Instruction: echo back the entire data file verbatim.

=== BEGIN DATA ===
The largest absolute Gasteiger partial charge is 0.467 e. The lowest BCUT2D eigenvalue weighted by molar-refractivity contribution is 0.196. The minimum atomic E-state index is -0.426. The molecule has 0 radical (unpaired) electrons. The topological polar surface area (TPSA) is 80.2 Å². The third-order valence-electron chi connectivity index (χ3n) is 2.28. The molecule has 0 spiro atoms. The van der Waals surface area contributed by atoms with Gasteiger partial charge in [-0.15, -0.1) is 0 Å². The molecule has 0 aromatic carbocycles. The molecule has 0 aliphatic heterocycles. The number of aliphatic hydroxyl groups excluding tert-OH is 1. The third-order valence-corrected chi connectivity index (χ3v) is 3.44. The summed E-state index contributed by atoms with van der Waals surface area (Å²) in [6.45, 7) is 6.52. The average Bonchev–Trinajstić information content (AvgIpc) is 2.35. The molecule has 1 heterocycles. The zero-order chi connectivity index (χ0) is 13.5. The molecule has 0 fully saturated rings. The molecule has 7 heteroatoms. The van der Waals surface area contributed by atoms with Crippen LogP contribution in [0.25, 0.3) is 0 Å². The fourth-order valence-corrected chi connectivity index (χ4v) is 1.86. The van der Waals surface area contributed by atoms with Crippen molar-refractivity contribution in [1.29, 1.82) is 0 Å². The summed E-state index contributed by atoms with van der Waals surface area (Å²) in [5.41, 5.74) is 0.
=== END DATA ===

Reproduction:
The largest absolute Gasteiger partial charge is 0.467 e. The lowest BCUT2D eigenvalue weighted by molar-refractivity contribution is 0.196. The minimum atomic E-state index is -0.426. The molecule has 0 radical (unpaired) electrons. The topological polar surface area (TPSA) is 80.2 Å². The third-order valence-electron chi connectivity index (χ3n) is 2.28. The molecule has 0 spiro atoms. The van der Waals surface area contributed by atoms with Gasteiger partial charge in [-0.15, -0.1) is 0 Å². The molecule has 0 aromatic carbocycles. The molecule has 0 aliphatic heterocycles. The number of aliphatic hydroxyl groups excluding tert-OH is 1. The third-order valence-corrected chi connectivity index (χ3v) is 3.44. The summed E-state index contributed by atoms with van der Waals surface area (Å²) in [6.45, 7) is 6.52. The average Bonchev–Trinajstić information content (AvgIpc) is 2.35. The molecule has 1 heterocycles. The zero-order chi connectivity index (χ0) is 13.5. The molecule has 0 fully saturated rings. The molecule has 7 heteroatoms. The van der Waals surface area contributed by atoms with Crippen LogP contribution in [0.25, 0.3) is 0 Å². The fourth-order valence-corrected chi connectivity index (χ4v) is 1.86. The van der Waals surface area contributed by atoms with Crippen molar-refractivity contribution in [1.29, 1.82) is 0 Å². The summed E-state index contributed by atoms with van der Waals surface area (Å²) in [5.41, 5.74) is 0.